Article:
When it comes to cryptocurrencies, for many people Bitcoin and Ethereum are in the same category because both networks have a popular token, have been around for some time and are here to stay. However, while the Ethereum cryptocurrency, Ether, does work in the same way as Bitcoin if all you are doing with it is trading it on exchanges or sending payments in it, it was not designed just as a currency. Instead, it was created as a way of payment for certain actions that happen on the Ethereum network. Users are supposed to be getting ether as a reward when someone else on the network uses their computing power or when they compile and confirm transactions and deals that occur on the network.
The Ethereum network positions its token as a system resource and incentive for those who want to use the platform to run smart contracts and build applications on it. Bitcoin’s value comes from the security of the network, its decentralization, transparency and scarcity. The value of ether comes from the fact that users of the Ethereum platform need the token to execute applications, contracts and scripts on the network. Because of this, bitcoin can be compared to digital gold and ether can be compared to digital oil. However, this doesn’t mean that as currency ether is lacking something compared to other currencies or is substandard. In reality, most of the exchanges that support trading of Bitcoin also support Ether and users that visit popular exchanges such as Kraken and Coinbase to buy bitcoin can also visit them to buy ether.
One of the biggest differences between the bitcoin network and the Ethereum network is their development. The bitcoin network has only one function, which is to serve as a peer-to-peer cryptocurrency solution. Users can use the network to send and receive transactions and to mine bitcoins. As more and more people hear about bitcoin and the number of the users on the network increases, the value of bitcoin grows.
The value of ether currency has also grown significantly in 2017, but the circumstances around it were very different from bitcoin’s.
Vitalik Buterin believed that the Bitcoin network needed to expand its functionality. Failing to get agreement from others, Buterin started his own network, Ethereum. To fund the development of the network, Buterin and his co-founders ran a crowdsale of Ether tokens. During the crowdsale, Ethereum founders collected over USD$14 million in payments. These funds became the basis for the initial supply of Ethers. Contributors in the crowdsale received 60 million coins. About another 12 million went into the development fund for the project. Remaining ethers went to the Switzerland-based Ethereum non-profit foundation. The total number of ether tokens added to about 72 million. After this, the Ethereum network allowed the creation of blocks by miners that works in a similar way to how mining works on the Bitcoin network. One of the major differences is that instead of bitcoin’s proof of work algorithm, the Ethereum network uses an algorithm called proof of stake and most of the equipment miners use to mine bitcoins on the bitcoin network will not be as effective for mining ethers on the Ethereum network.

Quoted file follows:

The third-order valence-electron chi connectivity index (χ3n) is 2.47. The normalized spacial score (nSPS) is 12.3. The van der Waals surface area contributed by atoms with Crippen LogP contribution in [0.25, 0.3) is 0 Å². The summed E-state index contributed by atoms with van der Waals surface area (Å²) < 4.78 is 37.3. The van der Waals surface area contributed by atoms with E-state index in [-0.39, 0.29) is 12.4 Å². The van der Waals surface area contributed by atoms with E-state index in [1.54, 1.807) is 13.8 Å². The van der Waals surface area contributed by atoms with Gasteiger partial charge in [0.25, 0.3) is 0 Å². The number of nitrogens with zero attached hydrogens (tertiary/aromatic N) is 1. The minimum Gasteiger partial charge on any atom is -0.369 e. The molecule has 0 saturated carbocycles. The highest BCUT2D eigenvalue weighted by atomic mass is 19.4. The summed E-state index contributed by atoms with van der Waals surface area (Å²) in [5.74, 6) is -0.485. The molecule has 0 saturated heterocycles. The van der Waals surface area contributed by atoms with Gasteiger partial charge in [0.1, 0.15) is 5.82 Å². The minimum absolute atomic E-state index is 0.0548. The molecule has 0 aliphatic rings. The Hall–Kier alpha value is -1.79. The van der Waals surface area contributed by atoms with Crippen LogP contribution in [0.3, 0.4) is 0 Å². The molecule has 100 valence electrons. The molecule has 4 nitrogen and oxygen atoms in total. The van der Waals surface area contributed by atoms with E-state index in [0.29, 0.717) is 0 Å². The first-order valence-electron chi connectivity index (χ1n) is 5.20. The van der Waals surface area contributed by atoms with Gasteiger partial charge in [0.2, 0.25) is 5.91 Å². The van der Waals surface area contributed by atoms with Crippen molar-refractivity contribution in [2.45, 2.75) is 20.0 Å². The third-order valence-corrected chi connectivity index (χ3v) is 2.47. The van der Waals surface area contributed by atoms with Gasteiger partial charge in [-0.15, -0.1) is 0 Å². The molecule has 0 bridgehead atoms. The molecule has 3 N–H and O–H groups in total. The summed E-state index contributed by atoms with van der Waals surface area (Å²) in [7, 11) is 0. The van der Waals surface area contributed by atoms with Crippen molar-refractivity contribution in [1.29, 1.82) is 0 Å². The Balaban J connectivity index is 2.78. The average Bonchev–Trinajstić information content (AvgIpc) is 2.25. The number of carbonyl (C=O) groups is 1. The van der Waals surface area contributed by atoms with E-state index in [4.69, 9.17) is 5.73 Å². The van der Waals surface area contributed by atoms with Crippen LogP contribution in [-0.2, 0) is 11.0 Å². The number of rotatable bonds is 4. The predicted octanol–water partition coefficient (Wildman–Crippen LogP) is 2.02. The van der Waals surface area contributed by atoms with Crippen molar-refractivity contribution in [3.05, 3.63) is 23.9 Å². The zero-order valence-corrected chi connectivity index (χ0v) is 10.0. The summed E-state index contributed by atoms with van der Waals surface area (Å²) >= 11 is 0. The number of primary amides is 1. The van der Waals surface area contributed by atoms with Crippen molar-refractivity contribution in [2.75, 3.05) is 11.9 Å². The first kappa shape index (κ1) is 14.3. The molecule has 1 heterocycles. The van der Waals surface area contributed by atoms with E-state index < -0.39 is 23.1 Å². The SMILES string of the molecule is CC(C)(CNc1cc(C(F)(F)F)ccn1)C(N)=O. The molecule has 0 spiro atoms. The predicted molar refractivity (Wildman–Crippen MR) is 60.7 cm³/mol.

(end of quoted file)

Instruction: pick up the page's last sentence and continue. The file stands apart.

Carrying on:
When mining ethers, miners get 5 ethers for every block they mine. This means that the network can add about 18 million ethers to circulation every year, which is very different from what occurs on the bitcoin network because the supply of bitcoins is capped at 21 million.
There is no cap of supply on the Ethereum network because its creators believe that steady but small rate of inflation occurring on the network would decrease over time.
To ensure that ether can serve as a way to enable access to computing power on the Ethereum network, the developers of the network came up with a concept of gas. The goal of the concept is to limit and manage the resources on the network. Gas is a mechanism that determines in real time the costs in ethers of smart contract execution by the network.
After you activate a smart contract on the Ethereum network, you will have miners on the network performing calculations for the contract. That’s what makes smart contracts so safe and valuable. There is no one authority that can go offline, get hacked or get corrupt. The entire network is managing your contract. Obviously, this costs time and energy and Gas is the mechanism that allows users to pay for these resources. The payment comes in ethers from a person who wants to run a contract and goes to miners who are running calculations. This is very similar to putting a coin into a vending machine or jukebox when you want to buy something or listen to a song. The payment that the person will send will equal to gas amount multiplied by gas price.
The bigger and more complex the contract, the more gas it will need to run. To continue the vending machine analogy, the more items you want to buy, the more coins you will need to put in.
The amount of gas that the network will need to run a contract is fixed for any contract. A multipurpose command line called Geth does an estimate for how much gas a contract will cost. However, it is the creator of the contract who specifies how much he or she is willing to pay to run the contract. Miners then look at the price and decide whether they want to include the contract into the blocks that they are mining. If you want miners to pick your contract quickly, you offer a high price, which is no different than any other marketplace.
Using the concept of gas allows the Ethereum network to run only the contracts that users care about and prevents spammers from flooding the network with useless contracts.